“Surges in cases, leading to increases in hospitalizations can quickly overwhelm public health and healthcare system resources in localized areas, while increasing the likelihood of spread to more areas.”

People wait in a line for COVID-19 testing in Toronto. Dr. Theresa Tam, Canada’s chief public health officer, said abs across Canada continue to test at a high rate, with an average of nearly 70,000 people tested daily last week. (Evan Mitsui/CBC)

Tam said every protective measure that Canadians can take matters to lower the overall rate of infection in communities because every person that people encounter brings a “whole network of contacts history with them.”

Reducing the number, duration and closeness of encounters makes a difference, she added.

“The quickest and safest way for Canada to get back on the slow burn is for us all to for us to take every measure during every moment of our day, and always act in a way that can prevent the spread of illness to others,” Tam said.

That means keeping a two metre distance from others outside of individual bubbles, frequent hand washing, wearing a mask where appropriate, limiting the amount of time and number of people in close contact, choosing lower risk settings or situations where public health measures are in place whenever possible.

Still have questions about COVID-19? These CBC News stories will help.

Is another lockdown coming in Ontario? What do we know about the Ford government’s fall plan?

CBC Queen’s Park reporter Mike Crawley obtained a draft copy of the plan

What’s the latest on where I should get tested?

It’s confusing, but here’s an explainer complete with a flow chart

What’s the most recent guidance on mask use?

Reporter Lauren Pelley took a look at what the experts are advising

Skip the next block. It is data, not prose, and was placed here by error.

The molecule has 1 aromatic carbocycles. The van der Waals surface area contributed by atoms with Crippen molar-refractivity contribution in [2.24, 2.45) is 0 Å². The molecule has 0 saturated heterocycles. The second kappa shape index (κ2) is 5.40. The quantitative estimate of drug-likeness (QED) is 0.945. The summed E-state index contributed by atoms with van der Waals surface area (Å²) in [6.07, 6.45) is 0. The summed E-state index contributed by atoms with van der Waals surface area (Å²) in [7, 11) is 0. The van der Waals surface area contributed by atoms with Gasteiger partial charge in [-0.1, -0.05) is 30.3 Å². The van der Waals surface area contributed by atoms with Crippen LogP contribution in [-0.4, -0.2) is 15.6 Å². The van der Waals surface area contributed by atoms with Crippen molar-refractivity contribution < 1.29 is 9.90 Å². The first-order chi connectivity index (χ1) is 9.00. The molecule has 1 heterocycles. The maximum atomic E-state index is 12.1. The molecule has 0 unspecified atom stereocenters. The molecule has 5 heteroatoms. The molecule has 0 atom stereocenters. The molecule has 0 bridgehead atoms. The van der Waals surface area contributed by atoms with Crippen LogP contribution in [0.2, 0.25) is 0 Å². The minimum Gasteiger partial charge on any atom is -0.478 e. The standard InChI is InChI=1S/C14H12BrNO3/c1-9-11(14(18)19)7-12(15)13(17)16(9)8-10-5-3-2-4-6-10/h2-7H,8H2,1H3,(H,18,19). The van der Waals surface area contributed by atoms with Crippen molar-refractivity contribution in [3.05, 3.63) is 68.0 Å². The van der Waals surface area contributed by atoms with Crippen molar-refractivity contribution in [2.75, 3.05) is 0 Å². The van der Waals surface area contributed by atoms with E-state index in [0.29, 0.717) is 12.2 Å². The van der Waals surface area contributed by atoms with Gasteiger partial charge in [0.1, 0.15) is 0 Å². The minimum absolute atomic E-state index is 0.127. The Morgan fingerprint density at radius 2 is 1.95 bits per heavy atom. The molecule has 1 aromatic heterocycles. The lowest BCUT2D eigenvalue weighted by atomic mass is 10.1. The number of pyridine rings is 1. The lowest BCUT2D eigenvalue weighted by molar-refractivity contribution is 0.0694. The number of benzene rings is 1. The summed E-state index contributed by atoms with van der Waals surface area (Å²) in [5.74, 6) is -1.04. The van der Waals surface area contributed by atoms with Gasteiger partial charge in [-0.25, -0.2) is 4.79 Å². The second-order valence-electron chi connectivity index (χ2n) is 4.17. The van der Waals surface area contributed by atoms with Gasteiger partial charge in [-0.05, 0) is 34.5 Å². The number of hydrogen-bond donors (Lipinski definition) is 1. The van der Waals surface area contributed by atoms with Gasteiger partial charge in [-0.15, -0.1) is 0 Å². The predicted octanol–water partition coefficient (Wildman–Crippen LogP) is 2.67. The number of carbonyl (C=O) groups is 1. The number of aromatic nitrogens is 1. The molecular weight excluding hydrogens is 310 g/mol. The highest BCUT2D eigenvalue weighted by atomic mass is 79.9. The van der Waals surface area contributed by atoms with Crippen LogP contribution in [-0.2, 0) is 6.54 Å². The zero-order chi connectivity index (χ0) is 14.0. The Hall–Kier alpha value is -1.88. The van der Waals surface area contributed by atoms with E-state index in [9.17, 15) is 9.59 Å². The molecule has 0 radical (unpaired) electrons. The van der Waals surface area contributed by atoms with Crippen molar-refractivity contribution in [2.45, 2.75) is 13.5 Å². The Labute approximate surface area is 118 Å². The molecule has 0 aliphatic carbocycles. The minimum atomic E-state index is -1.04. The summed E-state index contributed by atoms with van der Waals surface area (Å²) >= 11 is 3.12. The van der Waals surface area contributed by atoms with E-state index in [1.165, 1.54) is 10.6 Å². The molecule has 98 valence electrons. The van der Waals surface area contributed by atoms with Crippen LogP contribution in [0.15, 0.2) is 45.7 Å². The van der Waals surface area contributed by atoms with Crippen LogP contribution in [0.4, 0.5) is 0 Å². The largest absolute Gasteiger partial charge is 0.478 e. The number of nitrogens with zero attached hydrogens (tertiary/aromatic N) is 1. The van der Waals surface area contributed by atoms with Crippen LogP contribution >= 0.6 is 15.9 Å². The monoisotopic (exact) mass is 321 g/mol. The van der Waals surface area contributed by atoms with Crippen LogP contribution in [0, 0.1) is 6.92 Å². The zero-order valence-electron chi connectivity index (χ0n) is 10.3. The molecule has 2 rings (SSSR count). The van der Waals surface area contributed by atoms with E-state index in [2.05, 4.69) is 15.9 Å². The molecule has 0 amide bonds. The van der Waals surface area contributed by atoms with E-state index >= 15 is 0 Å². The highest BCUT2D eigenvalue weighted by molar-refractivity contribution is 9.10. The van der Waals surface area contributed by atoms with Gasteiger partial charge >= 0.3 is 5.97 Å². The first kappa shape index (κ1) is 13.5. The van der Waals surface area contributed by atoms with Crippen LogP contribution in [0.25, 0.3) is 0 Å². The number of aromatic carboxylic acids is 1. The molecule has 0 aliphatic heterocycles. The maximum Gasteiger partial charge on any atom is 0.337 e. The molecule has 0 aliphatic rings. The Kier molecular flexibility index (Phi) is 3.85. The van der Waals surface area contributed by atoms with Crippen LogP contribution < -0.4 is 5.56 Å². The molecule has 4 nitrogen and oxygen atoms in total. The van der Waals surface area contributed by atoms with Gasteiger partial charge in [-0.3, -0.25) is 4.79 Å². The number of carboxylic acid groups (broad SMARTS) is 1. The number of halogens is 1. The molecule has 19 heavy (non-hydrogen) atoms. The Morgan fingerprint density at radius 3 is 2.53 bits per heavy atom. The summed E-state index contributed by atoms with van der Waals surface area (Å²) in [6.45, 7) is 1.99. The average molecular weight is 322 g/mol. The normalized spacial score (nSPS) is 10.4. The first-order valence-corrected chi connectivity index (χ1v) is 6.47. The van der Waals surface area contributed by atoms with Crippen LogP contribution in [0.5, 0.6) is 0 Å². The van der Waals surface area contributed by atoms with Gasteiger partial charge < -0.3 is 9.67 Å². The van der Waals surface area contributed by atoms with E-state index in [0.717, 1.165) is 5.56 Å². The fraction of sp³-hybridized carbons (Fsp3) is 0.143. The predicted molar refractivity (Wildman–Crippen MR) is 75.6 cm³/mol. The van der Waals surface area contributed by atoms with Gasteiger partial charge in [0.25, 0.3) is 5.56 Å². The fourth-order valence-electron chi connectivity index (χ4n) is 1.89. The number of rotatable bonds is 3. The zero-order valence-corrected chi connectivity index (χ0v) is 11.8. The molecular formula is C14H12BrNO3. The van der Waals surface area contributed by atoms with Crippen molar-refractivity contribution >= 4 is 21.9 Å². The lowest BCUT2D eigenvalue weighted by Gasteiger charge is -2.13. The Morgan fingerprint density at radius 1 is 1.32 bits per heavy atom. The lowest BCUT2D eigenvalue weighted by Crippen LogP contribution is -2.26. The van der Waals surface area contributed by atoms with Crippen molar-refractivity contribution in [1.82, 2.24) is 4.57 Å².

What should I do about my COVID bubble?

With cases going up, even small gatherings are getting riskier

Who is getting COVID-19?

CBC News crunched the data from across Canada to get the clearest picture possible




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NTPC seeks bids for biomass pellets to fuel thermal power plants

NEW DELHI: India’s top power utility NTPC Ltd has sought bids for procuring biomass pellets to fuel its thermal power plants, the government statement said on Sunday, in an effort to cut down air pollution from burning of crop residue.

The state-owned power producer aims to use 5 million tonnes of pellets, made from crop waste, to fuel 17 of its power plants in the current year, the statement said.

Farmers across the northern Indian states of Punjab and Haryana burn off vast swathes of paddy stalk and straw between mid- to late-October and early November, to prepare ground for winter planting.

“The power producer will give preference to bids from suppliers from Punjab and Haryana,” the statement said.

Every winter, a thick blanket of smog settles over northern India as a combination of factors such as the burning of crop waste, industrial emissions and vehicle exhaust brings a sharp spike in air pollution levels.

This year, India expects to reduce crop waste burning by as much as 80% in Punjab and Haryana states, part of the country’s farm belt that borders the capital New Delhi, government officials said.

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‘There’s a danger if you come from a working class background… that the establishment will absorb you’ – Diane Abbott on getting into politics

Diane Abbott has been making history and headlines throughout her career.

She was the first black woman to be elected to parliament and the first black MP to represent her party at Prime Minister’s Questions.

Now a new authorised biography details her rise from working-class roots to Labour front bencher.

And it explores the thorny issues around that crushing defeat in last December’s election.

We went to meet her in her constituency.